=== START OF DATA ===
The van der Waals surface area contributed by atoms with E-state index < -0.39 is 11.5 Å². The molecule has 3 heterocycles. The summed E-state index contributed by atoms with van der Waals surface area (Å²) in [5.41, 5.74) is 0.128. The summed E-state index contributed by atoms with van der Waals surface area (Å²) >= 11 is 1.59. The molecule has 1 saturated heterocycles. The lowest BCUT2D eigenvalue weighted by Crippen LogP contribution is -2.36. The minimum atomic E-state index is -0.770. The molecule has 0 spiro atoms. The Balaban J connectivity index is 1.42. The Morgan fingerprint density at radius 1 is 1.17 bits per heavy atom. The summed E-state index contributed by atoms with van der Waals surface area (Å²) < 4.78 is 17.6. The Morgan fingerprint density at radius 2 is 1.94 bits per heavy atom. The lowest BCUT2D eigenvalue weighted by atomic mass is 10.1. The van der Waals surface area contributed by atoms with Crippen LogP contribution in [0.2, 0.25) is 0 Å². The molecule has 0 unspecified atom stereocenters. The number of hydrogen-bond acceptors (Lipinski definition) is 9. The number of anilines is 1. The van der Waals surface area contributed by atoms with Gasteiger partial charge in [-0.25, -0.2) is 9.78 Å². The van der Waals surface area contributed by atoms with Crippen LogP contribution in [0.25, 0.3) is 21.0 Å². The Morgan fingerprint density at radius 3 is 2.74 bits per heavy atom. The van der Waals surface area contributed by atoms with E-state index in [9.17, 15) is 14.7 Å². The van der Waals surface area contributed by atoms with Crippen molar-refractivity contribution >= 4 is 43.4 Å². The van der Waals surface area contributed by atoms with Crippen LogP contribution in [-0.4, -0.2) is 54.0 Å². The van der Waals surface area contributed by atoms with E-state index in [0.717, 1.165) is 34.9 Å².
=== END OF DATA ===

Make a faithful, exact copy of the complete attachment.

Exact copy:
The van der Waals surface area contributed by atoms with E-state index < -0.39 is 11.5 Å². The molecule has 3 heterocycles. The summed E-state index contributed by atoms with van der Waals surface area (Å²) in [5.41, 5.74) is 0.128. The summed E-state index contributed by atoms with van der Waals surface area (Å²) >= 11 is 1.59. The molecule has 1 saturated heterocycles. The lowest BCUT2D eigenvalue weighted by Crippen LogP contribution is -2.36. The minimum atomic E-state index is -0.770. The molecule has 0 spiro atoms. The Balaban J connectivity index is 1.42. The Morgan fingerprint density at radius 1 is 1.17 bits per heavy atom. The summed E-state index contributed by atoms with van der Waals surface area (Å²) < 4.78 is 17.6. The Morgan fingerprint density at radius 2 is 1.94 bits per heavy atom. The lowest BCUT2D eigenvalue weighted by atomic mass is 10.1. The van der Waals surface area contributed by atoms with Crippen LogP contribution in [0.2, 0.25) is 0 Å². The molecule has 0 unspecified atom stereocenters. The number of hydrogen-bond acceptors (Lipinski definition) is 9. The number of anilines is 1. The van der Waals surface area contributed by atoms with Gasteiger partial charge in [-0.25, -0.2) is 9.78 Å². The van der Waals surface area contributed by atoms with Crippen LogP contribution in [0.25, 0.3) is 21.0 Å². The Morgan fingerprint density at radius 3 is 2.74 bits per heavy atom. The van der Waals surface area contributed by atoms with E-state index in [9.17, 15) is 14.7 Å². The van der Waals surface area contributed by atoms with Crippen molar-refractivity contribution >= 4 is 43.4 Å². The van der Waals surface area contributed by atoms with Crippen LogP contribution in [-0.4, -0.2) is 54.0 Å². The van der Waals surface area contributed by atoms with E-state index in [0.717, 1.165) is 34.9 Å².